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Thread: 6-Speed PowerShift - 2013 Any Better? Reply to Thread
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Topic Review (Newest First)
03-19-2013 06:02 PM
Cleric670
Quote:
This article summed it up for me: http://media.ford.com/article_displa...rticle_id=2574
I think the description in that article is only pertaining to a traditional hydraulic automatic since they control those shiftpoints and firmness by throttling the hudraulic pressure in the throttle body via solenoids (hydraulic controller). I seriously HOPE they aren't trying to control shift firmness in a manual transmission the only real way to do so is slipping the clutch thus reducing it's life.

Quote:
The only Ford I had actually legally owned was a 2003 CVPI, but for a time I was responsible for daily driving my grandmothers 1999 Ford Taurus, and before that I was driving my Father's 98 that blew up the transmission at 106k, and was never quite right again after the rebuild. The tach on that car would shoot up to 6k and it would not shift properly until you let off the throttle near the end of its days with us.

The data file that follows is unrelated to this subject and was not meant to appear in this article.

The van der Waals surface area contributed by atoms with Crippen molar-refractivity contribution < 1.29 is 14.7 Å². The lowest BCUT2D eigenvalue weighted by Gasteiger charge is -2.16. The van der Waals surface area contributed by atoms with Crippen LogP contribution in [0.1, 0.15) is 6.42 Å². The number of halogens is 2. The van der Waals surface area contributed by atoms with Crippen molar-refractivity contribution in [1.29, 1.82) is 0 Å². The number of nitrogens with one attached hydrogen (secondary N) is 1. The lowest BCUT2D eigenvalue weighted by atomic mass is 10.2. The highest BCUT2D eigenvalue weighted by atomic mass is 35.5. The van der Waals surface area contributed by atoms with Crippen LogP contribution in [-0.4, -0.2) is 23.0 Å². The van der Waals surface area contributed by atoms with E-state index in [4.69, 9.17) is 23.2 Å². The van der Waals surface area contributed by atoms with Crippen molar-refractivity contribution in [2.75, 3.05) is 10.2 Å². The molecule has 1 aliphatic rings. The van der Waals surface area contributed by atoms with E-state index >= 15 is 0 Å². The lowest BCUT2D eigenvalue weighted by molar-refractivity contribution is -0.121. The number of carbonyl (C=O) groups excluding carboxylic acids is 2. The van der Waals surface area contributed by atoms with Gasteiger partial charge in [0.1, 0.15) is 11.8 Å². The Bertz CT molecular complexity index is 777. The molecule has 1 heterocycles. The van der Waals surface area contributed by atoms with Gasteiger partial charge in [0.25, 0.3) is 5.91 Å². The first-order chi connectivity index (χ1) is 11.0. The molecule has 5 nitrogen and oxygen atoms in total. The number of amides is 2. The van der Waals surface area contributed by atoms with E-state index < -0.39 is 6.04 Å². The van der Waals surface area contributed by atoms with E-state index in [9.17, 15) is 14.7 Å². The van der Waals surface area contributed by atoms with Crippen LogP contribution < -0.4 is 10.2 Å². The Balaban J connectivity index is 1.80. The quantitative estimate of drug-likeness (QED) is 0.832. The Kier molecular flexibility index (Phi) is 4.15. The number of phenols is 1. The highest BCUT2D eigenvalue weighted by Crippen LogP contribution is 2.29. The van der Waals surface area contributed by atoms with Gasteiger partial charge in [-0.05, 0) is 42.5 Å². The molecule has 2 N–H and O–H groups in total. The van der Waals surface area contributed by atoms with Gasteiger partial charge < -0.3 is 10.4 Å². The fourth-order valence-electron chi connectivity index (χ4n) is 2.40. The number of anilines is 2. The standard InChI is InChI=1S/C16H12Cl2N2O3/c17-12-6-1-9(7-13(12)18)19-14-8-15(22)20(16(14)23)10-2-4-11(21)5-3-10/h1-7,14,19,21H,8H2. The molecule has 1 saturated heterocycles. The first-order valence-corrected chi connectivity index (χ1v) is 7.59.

That sounds like a faulty rebuild, either got a ton of junk in the TX throttle body, possibly reused filter or used a bad filter, or used inferior materials / damaged something and it was eating itself thus clogging the filter or torque converter or hydraulic clutches or hydraulic controller. :(
03-19-2013 05:15 PM
rick217
Quote:
Originally Posted by suss6052 View Post
Since I have no connection to the people who designed, tested or built the car I can't say I know 100% how they operate. So I won't give them a free pass either, but I will say that so far *gently taps on the soft touch dash* the DCT hasn't given me any issues even in heavy traffic, but I do try and keep space around the car, which isn't always possible.